I would agree that tangs and malawi cichlids should not be kept together.
 

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Discussion Starter #4
I would agree that tangs and malawi cichlids should not be kept together.
I'm not sure i even know what tangs are. always thought they were salt water...:| So, because I really want to house Calvus and Peacocks, I'll go with Lorax84. No offense Tazman! :lol: As for the rocks, I googled lava rock. The holes are so darn small! How do the fish hide in it? And plus, I kinda like the holey rock appearance. Do you two know anyplace i could get them?
 

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Tangs are basically a shortened version of Lake Tanganyikan and NOT to be confused with their saltwater name sake.

Calvus and Peacocks are not the best mix as they require different water parameters. pH level of 8.6-9.1 will only stress any peacocks. Peacocks need 7.8-8.6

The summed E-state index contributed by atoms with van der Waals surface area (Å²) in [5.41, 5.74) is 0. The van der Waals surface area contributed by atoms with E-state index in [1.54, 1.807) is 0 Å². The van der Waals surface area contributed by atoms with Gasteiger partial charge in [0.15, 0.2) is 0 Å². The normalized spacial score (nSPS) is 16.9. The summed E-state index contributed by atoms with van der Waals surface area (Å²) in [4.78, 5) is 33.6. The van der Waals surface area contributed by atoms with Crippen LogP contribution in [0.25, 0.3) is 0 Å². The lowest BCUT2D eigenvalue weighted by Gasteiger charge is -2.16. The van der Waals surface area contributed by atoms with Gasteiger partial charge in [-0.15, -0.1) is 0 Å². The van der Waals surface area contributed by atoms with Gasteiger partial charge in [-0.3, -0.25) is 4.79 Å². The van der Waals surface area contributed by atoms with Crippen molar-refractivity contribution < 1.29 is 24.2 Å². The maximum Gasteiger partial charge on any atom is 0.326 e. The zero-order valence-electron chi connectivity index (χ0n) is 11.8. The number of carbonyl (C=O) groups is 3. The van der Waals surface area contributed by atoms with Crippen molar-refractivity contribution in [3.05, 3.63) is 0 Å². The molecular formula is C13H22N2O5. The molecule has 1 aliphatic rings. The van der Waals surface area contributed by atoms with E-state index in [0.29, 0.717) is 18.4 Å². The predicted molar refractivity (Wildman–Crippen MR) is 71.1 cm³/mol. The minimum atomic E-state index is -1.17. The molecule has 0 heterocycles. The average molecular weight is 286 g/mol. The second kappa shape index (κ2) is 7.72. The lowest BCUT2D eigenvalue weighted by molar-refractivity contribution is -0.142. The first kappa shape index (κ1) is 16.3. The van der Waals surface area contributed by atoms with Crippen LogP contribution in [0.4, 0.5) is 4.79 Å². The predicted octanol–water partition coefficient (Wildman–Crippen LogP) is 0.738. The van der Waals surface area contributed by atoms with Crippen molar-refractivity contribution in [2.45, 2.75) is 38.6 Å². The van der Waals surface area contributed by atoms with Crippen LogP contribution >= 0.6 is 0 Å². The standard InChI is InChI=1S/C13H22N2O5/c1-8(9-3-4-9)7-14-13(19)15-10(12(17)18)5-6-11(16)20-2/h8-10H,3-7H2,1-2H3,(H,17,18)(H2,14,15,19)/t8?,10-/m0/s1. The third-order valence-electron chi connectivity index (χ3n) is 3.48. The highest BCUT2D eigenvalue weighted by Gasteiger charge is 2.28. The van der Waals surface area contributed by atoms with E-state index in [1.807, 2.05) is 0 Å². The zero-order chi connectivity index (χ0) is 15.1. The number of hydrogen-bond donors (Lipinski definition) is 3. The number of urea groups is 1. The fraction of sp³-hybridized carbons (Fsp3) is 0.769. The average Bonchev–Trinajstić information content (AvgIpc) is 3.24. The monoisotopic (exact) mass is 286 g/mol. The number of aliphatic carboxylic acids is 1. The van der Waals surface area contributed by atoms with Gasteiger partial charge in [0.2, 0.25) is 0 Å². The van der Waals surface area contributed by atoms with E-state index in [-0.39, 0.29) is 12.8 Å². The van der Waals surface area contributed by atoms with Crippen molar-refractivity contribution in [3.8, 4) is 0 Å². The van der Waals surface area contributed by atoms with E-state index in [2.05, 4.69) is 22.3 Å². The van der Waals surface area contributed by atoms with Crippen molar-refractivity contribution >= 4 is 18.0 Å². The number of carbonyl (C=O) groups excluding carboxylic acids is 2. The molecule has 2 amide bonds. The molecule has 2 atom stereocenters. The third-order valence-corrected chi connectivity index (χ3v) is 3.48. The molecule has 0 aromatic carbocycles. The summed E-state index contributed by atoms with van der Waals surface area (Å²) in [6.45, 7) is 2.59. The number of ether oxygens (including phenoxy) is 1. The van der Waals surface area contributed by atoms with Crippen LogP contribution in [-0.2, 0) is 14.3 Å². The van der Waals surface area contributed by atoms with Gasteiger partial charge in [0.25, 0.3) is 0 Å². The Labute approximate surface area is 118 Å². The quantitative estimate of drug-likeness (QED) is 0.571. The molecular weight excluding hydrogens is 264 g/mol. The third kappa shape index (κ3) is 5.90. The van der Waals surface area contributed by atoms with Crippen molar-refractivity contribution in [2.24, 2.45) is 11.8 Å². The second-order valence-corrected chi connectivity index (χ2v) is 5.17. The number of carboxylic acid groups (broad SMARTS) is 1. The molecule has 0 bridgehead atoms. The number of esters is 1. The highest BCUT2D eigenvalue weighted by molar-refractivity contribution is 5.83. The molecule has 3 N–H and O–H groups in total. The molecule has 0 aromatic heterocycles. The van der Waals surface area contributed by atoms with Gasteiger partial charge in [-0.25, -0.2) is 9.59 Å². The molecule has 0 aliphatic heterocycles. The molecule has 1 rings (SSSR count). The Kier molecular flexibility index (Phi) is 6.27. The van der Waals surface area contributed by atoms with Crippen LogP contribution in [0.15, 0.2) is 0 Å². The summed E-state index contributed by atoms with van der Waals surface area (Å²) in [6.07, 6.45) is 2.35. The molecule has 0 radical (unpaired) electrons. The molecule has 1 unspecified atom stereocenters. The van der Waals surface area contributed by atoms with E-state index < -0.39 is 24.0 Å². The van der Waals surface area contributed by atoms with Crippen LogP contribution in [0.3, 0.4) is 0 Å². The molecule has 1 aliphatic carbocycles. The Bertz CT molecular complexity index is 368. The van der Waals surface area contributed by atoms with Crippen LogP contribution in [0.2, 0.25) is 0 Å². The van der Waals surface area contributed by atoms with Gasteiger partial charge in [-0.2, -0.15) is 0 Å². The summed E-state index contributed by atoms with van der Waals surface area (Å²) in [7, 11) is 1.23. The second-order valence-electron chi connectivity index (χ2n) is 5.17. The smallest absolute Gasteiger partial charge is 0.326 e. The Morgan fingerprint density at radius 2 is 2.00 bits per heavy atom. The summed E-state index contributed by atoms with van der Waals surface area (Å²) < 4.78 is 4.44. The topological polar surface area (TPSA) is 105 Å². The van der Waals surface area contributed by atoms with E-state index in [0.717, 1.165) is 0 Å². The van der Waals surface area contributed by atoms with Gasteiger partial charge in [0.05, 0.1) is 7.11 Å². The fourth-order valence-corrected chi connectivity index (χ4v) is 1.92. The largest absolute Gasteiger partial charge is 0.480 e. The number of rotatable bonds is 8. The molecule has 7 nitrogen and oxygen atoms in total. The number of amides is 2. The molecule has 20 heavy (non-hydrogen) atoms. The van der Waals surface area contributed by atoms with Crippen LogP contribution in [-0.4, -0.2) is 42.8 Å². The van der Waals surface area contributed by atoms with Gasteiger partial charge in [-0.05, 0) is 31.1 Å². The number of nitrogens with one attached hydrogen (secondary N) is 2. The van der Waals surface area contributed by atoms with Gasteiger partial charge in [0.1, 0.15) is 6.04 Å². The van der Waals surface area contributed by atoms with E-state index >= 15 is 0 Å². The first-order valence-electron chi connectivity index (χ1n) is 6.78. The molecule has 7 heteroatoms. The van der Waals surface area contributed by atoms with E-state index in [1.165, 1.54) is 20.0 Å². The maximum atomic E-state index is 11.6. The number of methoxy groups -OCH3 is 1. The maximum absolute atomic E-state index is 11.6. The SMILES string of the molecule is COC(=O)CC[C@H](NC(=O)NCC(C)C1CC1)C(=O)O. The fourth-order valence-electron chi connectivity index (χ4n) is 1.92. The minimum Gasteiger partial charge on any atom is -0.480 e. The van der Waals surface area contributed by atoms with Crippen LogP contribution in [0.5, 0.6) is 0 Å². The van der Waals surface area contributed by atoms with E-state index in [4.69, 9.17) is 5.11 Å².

The Lake chemistry is completely different and should not be mixed.

You can buy Holey Rock here
 

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Discussion Starter #6
Tangs are basically a shortened version of Lake Tanganyikan and NOT to be confused with their saltwater name sake.
Oh. Well that makes sense.

darn it! :evil: i thought both were pretty cool. Do you think I could make a Lake Malawi tank instead? I think peacocks are just too awesome for me not to have them. :lol: Could you inform me on what i could do with a lake Malawi tank instead? (sorry for this sudden change in opinion. I haven't had much time to think or do my research about it, because our friend just informed us he would give the tank on Sunday.)

Thanks so so so much!
 

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Discussion Starter #7
Oh and thanks for the holey rock link, Tazman! It doesn't look too expensive... How can I tell the size of the rock? I don't want it to be too long or too wide.
 

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Oh. Well that makes sense.